I still think it was an extremely risky move with only hypothetical evidence to back it up. Parvati made one female alliance, in CI she floated in normal alliances. And even if Russell was asking for help, buying a VILLAIN, VILLAIN, Vee-eye-ell-ell-ay-eye-ehn's plea for help despite not knowing who he is besides so good they brought him back from the season they haven't seen yet, that's all some giant risk/reward behavior that could have been avoided had he waited til merge to do idol dealings. Maybe they could have swayed someone, maybe not, but had he avoided the risk and kept the idol come merge he stood a better chance at giving the heroes majority than giving an idol to a mysterious villain.
Also, you've not picked up on JT's actions post-merge. When Sandra and by proxy Rupert tell them what's going on with Russell, JT doesn't even CONSIDER it, condescending to Rupert and trying to turn the vote ONTO Sandra, who was most likely to flip. That conveniently gets left out of a lot of defenses.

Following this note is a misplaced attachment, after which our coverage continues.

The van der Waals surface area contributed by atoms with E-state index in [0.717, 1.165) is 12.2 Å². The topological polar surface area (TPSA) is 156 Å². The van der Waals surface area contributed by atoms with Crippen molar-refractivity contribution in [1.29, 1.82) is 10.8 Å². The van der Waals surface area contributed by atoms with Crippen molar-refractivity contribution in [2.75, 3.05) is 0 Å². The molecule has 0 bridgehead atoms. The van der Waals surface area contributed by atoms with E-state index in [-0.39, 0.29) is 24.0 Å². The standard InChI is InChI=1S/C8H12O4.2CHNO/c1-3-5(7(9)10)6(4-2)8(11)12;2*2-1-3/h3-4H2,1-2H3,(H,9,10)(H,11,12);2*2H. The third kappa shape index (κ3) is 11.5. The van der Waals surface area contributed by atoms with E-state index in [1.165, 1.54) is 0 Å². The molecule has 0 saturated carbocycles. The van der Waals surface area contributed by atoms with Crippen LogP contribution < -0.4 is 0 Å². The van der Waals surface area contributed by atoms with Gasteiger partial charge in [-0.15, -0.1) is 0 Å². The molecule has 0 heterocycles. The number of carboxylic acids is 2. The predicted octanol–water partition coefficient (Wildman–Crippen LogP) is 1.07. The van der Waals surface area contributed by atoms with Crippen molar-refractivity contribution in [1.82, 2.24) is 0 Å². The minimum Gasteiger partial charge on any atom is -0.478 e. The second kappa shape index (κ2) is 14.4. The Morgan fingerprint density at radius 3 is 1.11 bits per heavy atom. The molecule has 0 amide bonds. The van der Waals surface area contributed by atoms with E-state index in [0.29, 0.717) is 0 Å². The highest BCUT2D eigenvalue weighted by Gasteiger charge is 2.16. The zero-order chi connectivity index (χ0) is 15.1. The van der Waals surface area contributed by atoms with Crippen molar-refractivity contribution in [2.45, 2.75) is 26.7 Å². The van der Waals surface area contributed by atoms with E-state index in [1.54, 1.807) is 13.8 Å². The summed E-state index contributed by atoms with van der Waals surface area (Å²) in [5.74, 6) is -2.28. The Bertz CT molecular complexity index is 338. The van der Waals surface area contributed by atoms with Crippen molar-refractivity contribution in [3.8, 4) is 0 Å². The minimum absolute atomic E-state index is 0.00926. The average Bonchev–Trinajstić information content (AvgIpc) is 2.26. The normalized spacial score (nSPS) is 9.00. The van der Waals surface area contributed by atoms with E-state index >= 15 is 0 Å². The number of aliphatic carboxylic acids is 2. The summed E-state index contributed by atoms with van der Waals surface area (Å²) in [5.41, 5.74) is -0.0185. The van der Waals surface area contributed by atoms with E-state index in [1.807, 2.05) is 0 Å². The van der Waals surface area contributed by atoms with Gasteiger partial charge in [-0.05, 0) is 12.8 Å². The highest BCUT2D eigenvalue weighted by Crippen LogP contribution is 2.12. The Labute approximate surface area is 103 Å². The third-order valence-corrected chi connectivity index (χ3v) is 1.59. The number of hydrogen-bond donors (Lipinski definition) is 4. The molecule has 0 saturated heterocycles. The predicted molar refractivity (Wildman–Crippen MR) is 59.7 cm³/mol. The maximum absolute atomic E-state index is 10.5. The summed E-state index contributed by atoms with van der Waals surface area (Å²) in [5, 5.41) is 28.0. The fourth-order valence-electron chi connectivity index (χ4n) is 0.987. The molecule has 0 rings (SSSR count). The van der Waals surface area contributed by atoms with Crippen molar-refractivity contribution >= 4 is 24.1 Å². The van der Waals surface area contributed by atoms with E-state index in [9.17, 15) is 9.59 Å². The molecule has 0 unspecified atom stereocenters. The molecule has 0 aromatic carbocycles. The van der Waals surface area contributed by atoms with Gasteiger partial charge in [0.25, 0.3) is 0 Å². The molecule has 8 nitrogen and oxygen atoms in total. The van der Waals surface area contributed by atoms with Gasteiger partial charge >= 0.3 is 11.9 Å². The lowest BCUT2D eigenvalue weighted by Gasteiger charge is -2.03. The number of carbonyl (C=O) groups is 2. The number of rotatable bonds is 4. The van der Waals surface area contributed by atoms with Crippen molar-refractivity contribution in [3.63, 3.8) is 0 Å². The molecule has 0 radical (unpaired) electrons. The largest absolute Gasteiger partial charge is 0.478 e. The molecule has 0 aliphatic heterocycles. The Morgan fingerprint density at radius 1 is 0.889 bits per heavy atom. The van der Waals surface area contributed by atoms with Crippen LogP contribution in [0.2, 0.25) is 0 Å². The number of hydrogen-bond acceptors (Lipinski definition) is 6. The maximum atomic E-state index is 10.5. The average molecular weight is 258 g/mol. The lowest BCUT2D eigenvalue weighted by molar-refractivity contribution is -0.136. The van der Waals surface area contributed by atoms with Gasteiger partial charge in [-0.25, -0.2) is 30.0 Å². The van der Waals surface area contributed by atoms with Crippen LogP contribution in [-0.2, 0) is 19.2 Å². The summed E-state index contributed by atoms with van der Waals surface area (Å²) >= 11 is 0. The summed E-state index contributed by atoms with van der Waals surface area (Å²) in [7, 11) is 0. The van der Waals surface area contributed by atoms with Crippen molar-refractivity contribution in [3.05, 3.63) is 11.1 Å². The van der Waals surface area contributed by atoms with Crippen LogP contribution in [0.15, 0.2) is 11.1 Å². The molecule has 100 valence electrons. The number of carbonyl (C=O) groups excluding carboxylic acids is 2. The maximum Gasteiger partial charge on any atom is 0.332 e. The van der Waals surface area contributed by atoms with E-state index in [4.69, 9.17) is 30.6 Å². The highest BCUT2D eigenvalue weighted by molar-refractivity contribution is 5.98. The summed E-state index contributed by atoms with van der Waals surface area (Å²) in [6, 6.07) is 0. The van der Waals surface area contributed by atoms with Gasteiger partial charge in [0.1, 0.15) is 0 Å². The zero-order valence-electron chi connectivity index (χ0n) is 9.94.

And yet people who defend JT's move still hop on hurr durr Tyson is a moron thing because Tyson tried to take out Parvati because he HAD knowledge on how Parvati was working and tried to snipe her to do what JT tried to do- secure Russell as an ally. Because of something that WAS unprecedented (Russell going kamikaze and playing his idol on Parvati, which I believe even Parvati in an AMA said was a sacrificial move) he went home, but the same defense JT fans make for JT (had it worked it'd have been an effective move!) can be made for Tyson: had it worked, he still holds swing vote power, and he also can gain Russell as a weapon. But that's still a pretty chancy move with chancy outcomes, just like JT's was on a whole other level. It was fantastic TV but it gets pretty lauded for a giant crapshoot that took risks that weren't in their favor.